What Is A Pump Out After Boating?

Nobody ever wants to talk about the potty business, and boats are no exception to the rule. But if your boat has a holding tank, then the commode discussion is inevitable. In layman’s terms, a pump out simply means to pump out – or empty – your boat’s on-board sewage waste holding tank. It’s true there are alternative systems such as Eco-friendly composting toilets and heads, as well as modern, full on-board treatment devices. However, most boats come factory equipped with an on-board waste management system found at the marine head and connected to its holding tank. Learning how and why you should pump out your boat’s holding tank is an important operation that every boat owner needs to know – as the repercussions of failing to do so can be disastrous and costly for both you and the environment.

Good Potty Habits

The poo business can be a breeze or your worst nightmare. Forming good ‘potty’ habits and following some simple tips and tricks can save you the hassle of big messes, big repairs and big headaches. Establishing a routine pump out schedule is a good way to verify there is always plenty of room in your holding tank when you need it. Additionally, frequent pump outs will help you avoid minor holding tank component problems before system failure occurs.

During pump outs, always take a few extra minutes to inspect for leaks or seepage, hardware slipping or breakage, unfamiliar or abnormally strong odors and anything else out of the ordinary. Make sure you are aware of the nearest clean and well maintained pump out stations in the area. Always keep a box of disposable nitrile gloves on board that are easily accessible and great for protecting you from the harmful bacteria and germs – because poo happens!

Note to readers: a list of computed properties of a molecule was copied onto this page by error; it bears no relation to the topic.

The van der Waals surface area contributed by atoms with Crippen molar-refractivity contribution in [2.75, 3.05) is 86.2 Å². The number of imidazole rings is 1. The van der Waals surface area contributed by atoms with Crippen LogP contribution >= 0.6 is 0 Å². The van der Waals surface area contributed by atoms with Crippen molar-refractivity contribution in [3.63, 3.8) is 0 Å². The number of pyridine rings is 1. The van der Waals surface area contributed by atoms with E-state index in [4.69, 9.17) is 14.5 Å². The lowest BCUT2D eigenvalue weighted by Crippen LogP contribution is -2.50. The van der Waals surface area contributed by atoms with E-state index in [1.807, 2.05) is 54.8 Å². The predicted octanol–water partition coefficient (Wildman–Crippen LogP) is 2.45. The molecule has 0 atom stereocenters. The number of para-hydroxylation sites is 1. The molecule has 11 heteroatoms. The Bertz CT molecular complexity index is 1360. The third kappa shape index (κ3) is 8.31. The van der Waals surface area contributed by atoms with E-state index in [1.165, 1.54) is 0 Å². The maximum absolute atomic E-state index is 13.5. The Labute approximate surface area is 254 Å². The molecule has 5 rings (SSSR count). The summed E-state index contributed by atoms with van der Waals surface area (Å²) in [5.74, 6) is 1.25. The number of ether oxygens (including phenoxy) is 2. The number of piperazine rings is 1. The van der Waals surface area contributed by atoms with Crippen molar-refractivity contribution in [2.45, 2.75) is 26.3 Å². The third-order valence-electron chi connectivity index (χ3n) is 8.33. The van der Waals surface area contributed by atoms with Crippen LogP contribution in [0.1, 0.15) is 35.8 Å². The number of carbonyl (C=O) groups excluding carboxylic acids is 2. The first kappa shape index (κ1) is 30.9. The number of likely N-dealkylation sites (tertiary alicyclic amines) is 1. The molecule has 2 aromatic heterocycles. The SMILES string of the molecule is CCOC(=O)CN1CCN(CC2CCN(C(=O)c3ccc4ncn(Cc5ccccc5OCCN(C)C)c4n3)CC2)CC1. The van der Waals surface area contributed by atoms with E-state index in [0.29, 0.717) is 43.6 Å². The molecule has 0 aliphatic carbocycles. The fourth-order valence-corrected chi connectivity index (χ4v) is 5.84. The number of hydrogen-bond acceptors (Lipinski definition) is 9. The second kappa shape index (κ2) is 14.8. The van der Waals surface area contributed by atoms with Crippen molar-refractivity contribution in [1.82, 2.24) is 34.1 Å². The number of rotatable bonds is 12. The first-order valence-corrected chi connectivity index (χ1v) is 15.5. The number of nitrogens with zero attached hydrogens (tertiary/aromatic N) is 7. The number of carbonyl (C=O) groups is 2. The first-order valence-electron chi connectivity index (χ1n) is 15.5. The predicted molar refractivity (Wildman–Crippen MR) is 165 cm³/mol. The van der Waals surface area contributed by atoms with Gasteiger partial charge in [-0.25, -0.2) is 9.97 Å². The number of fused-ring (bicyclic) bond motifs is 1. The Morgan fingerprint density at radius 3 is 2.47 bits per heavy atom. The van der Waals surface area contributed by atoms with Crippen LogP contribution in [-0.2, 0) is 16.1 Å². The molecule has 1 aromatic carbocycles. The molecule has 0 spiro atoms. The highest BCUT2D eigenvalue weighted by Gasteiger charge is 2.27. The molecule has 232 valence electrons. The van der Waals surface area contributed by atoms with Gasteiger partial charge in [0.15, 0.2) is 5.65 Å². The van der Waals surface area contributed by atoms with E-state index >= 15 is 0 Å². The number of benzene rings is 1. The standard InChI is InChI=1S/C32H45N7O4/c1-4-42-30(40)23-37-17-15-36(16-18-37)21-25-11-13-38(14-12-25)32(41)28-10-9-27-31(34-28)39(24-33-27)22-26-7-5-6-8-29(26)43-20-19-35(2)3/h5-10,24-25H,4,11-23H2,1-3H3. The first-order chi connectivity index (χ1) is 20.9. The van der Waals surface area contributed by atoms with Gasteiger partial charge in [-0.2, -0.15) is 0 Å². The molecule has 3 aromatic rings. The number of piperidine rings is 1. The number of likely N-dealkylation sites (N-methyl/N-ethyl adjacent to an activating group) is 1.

Use proper toilet paper that is rated for marine use only. Marine rated toilet paper is available in one-ply or two-ply, is rapid dissolving and biodegradable – meaning it will dissolve quickly and require less water. Regular household toilet paper is a big no-no in recreational vehicles such as boats – causing clogs and big, stinky messes. You can control odors during flushing by installing a charcoal filter in your vent line, and fill it with activated charcoal available from most pet stores. Alternatively, you might consider an inline deodorizer like a K02 Knocks-Out-Odor Kit from Raritan®.

Pump Failures – Now what?

The most common malfunction on pump out stations are insufficient suction. Typically, it is due to worn or faulty diaphragms. Contact the marina pump out supervisor and either wait for them to repair the problem or seek a pump out elsewhere. If the pump’s suction is operational but nothing is emptying from your tank, then check for a clog in the hose. Filling your holding past capacity or using toilet paper not rated for marine septics can cause this. It’s a good idea to keep a snake handy for these occasions.

Original Source: http://viplaketravis.com/watersports/what-is-a-pump-out-after-boating/

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